The Biden Administration’s recent moves to promote “responsible innovation” in artificial intelligence may not fully satiate the appetites of AI enthusiasts or defuse the fears of AI skeptics. But the moves do appear to at least start to form a long-awaited framework for the ongoing development of one of the more controversial technologies impacting people’s daily lives.
The May 4 announcement included three pieces of news.
- $140m in funding to launch seven new AI research institute
- A commitment from Google and other leading AI developers to participate in a public evaluation of AI systems
- A commitment to draft policy guidance on the use of AI systems in government
Beyond that, the statement didn’t include a lot of detail. It left plenty of room for interpretation and speculation about how far the White House is willing to go to promote AI or rein it in. A year from now, we could look back on this as a watershed moment. Or we could remember the announcement as little more than a conversation starter with no tangible impacts.
What can we take from the early May actions? Why does this matter to us? Let’s dig in a little.
First, the funding news can only be considered welcome. Adding seven new institutes to the 18 that are already performing AI R&D should accelerate innovation into technologies that are transforming every industry. The White House said the new institutes will focus on responsible, ethical advances that both “serve the public good” and solve problems in critical areas like climate, agriculture, energy and cybersecurity. More grants bringing together government, industry, academia and nonprofit interests can generate real benefits, economic and otherwise.
The second pledge is more interesting – and much more open ended. It calls for a public assessment of existing generative AI systems. A group of AI developers will study how ChatGPT and other AI models align with the principles and practices outlined in a White House AI Bill of Rights.
What will come of this independent exercise? It depends on the criteria the group uses to evaluate the impacts of these generative systems. ChatGPT, the AI chatbot capable of writing credible copy and answering a wide range of questions, has faced a firestorm of controversy since it debuted last fall. Italy briefly banned the tool based on privacy concerns. Will the AI developers who are studying the models value innovation and economic prospects more than the potential elimination of whole categories of jobs? Can society restore privacy once AI tools have taken it away?
The third statement could be the most impactful of all. The Office of Management and Budget is developing policy guidance on the use of AI systems by the U.S. government. The guidance likely will establish rules for federal use and recommendations for state and local governments and private businesses.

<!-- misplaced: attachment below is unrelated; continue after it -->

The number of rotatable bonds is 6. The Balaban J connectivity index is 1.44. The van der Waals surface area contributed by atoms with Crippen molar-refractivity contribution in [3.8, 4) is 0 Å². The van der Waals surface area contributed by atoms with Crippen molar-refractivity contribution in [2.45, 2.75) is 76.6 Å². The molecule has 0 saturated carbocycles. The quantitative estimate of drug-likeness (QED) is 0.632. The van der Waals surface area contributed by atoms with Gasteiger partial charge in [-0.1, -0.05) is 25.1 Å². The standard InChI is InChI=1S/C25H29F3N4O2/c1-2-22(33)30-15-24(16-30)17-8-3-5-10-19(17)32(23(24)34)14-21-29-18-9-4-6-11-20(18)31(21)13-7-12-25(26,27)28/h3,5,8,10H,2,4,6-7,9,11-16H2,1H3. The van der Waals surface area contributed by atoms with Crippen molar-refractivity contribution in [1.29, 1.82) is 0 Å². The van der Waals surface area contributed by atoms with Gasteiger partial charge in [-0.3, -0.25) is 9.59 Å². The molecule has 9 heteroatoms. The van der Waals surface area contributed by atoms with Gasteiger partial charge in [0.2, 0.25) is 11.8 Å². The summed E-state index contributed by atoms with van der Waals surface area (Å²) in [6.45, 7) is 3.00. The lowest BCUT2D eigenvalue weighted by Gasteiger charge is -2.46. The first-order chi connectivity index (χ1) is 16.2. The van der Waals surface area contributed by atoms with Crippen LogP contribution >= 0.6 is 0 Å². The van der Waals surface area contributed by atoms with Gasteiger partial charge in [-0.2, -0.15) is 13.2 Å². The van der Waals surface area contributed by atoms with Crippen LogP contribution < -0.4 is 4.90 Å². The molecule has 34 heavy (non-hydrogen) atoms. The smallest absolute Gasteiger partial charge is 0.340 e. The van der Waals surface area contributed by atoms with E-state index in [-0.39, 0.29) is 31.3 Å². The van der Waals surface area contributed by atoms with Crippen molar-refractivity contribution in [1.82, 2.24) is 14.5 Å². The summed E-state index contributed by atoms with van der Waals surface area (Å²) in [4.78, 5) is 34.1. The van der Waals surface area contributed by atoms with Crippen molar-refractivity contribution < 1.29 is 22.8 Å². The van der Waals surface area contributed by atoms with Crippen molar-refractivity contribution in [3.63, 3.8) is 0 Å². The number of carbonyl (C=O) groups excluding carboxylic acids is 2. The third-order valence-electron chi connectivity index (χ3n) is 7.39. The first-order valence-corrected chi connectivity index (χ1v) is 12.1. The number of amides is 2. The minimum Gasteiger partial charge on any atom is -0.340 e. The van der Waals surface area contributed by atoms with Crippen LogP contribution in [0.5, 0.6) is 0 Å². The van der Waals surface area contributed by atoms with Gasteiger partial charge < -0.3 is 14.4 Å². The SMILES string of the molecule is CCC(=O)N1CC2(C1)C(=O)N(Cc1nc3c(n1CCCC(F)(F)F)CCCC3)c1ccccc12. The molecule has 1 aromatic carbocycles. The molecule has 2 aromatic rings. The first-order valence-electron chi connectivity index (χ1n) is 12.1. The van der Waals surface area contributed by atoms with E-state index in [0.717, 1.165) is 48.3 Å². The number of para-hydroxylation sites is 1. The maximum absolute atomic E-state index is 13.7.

Could this be the start of something bigger? Could it lead to GDPR-devotype regulation that puts real stringent limits on what kind of AI can be developed and who it affects? Crypto currency regulation is trying to catch up with the technology, but it’s taken a number of large failures for regulators to take notice—leaving many consumers exposed in the meantime.
Will it take several AI missteps for regulation to catch up with AI development? Before cryptocurrency, cryptographic algorithms—at one time considered munitions—themselves were export controlled to keep secure encryption schemes out of the hands of unauthorized individuals and foreign powers. Given the potential for AI to be used in military applications, could we see similar export controls established for new AI developments? Do either of these sectors provide a model—or warning sign—for responsible AI?
Right now, the prospects for future legislation are unclear. Could the U.S. government follow Italy’s lead and ban generative model AI, at least temporarily? Could it halt development of controversial AI models inside the country, or at least slow them down?
Our best guess is that the government won’t put any significant curbs on AI. If the U.S. slows it down, it risks allowing research initiatives to get passed by other countries. Use of the technology is accelerating. The cat is already out of the bag.
Ethical AI has become a hot research topic in recent years, and as a result, there’s been a lot of publicity about facial recognition systems not accurately identifying people of color because the AI models were trained on a higher percentage of white-skinned people.
Beyond biased facial recognition, the government also could aggressively target other applications that could violate people’s rights. Should AI-influenced evidence be allowed to be submitted in court? If AI is going to be used to develop criminal justice models, it shouldn’t have inherent bias built into it from the data that it’s being trained on. Ultimately, responsible AI should ensure that the technology doesn’t disadvantage certain segments of the population, and there are steps the government can take to ensure that AI is used responsibly. It will be interesting to see how many it tries to institute.
While AI has been a compelling topic for years, it’s currently trending in a big way. The debate is on as to whether public policy will truly help people and AI to coexist. The White House has elevated the level of discussion with its introduction of a fact sheet on responsible AI. It will be fascinating to see where it goes.